The Department of Homeland Security (DHS) Small Business Innovation Research (SBIR) Program recently awarded funding to two small businesses to develop non-contact, inexpensive machine learning training and classification technologies. Integrated machine learning platforms can significantly reduce time, redundancy, cost, and improve the accuracy in detecting threats such as explosives, chemical agents, and narcotics.
“S&T embraces the significant advances in artificial intelligence and machine learning capabilities and their ability to enhance threat detection,” said Kathryn Coulter Mitchell, DHS Senior Official Performing the Duties of the Under Secretary for Science and Technology. “The SBIR Program provides the opportunity for S&T to partner with innovative small businesses and develop machine learning tools critical to addressing threat detection needs. I am looking forward to seeing the technologies that will be developed by these SBIR efforts.”
Physical Sciences Inc. (PSI), based in Andover, MA, and Alakai Defense Systems, Inc. (Alakai), based in Largo, FL, each received approximately $1 million in SBIR Phase II funding to develop technologies that can rapidly and accurately identify unknown spectrometer signals as safe or threatening. The DHS SBIR Program, managed by Program Director Dusty Lang and administered at the DHS Science and Technology Directorate (S&T), selected PSI and Alakai to participate in Phase II of the program subsequent to demonstration of feasibility in Phase I, for each companies’ compact, accurate and rapid classification Machine Learning Module for Detection Technologies solutions.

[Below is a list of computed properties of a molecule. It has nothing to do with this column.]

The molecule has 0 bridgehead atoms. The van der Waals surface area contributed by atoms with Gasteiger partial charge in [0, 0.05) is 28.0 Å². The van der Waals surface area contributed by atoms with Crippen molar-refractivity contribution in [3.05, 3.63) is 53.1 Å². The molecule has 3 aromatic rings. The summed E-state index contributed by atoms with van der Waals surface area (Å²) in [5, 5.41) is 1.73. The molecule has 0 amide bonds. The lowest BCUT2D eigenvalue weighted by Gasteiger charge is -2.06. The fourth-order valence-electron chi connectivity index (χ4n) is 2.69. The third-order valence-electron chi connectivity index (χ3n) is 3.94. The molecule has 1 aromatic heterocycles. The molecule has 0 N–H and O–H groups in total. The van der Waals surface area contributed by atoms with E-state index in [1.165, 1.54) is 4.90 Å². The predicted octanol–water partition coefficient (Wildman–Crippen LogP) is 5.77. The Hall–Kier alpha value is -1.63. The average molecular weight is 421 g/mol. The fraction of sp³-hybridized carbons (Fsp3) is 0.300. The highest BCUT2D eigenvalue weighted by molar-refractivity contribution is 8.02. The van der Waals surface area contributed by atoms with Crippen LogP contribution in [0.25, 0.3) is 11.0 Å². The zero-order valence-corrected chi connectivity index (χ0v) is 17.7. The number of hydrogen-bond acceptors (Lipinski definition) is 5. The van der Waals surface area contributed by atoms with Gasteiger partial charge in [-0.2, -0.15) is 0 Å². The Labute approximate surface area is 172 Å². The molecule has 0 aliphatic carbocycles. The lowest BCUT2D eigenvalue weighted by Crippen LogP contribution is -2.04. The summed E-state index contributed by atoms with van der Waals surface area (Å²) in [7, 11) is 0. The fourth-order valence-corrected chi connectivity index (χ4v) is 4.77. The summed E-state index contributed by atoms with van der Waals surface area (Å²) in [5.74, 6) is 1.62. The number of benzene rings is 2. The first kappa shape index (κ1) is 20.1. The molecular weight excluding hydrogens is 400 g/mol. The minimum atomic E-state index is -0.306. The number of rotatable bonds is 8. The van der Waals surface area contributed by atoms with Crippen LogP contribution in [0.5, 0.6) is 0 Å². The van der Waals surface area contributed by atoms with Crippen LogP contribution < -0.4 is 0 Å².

Under Phase II, PSI will continue to develop their deep-learning algorithm for detection and classification of trace explosives, opioids, and narcotics on surfaces, for optical spectroscopic systems. PSI will extend the algorithm’s capabilities from infrared reflectance spectroscopy to include Raman spectroscopy, as well as a proposed operational module prototype, which will have a classification accuracy of greater than 90 percent.
During their Phase II efforts, Alakai, will continue development of the Agnostic Machine Learning Platform for Spectroscopy (AMPS) that rapidly and accurately detects trace quantities of hazardous and related chemicals from a variety of spectroscopic instruments.
“Our impetus for developing these machine-learning modules stems from the Transportation Security Administration’s operational needs for threat signature fusion, the ability to learn, detect and classify new threats without being explicitly programmed, and, ultimately, increase accuracy of detection,” said Thoi Nguyen, DHS S&T Program Manager for the Next Generation Explosive Trace Detection (NGETD) Program. “With experienced industrial partners like Alakai and PSI, and our strong collaboration with TSA, we hope these efforts will contribute to wider applications of machine learning across the Homeland Security mission space.”
At the completion of the 24-month Phase II contract, SBIR awardees will have developed a prototype to demonstrate the advancement of the technology, spearheading the potential for Phase III funding.
Under Phase III, SBIR performers will seek to secure funding from private and/or non-SBIR government sources, with the eventual goal to commercialize and bring to market the technologies from Phases I and II.
Register now for the Insights Outreach: Getting Onboard with SBIR webinar on July 6, 2021 from 2-3 p.m. ET. During this live webinar, attendees will hear from the DHS SBIR Director about how small businesses can participate in the SBIR program and how technologies developed through SBIR can support DHS component technology needs.
For more information on the DHS SBIR Program, visit: https://www.dhs.gov/science-and-technology/sbir.
For more information on S&T’s innovation programs and tools, visit: https://www.dhs.gov/science-and-technology/work-with-st.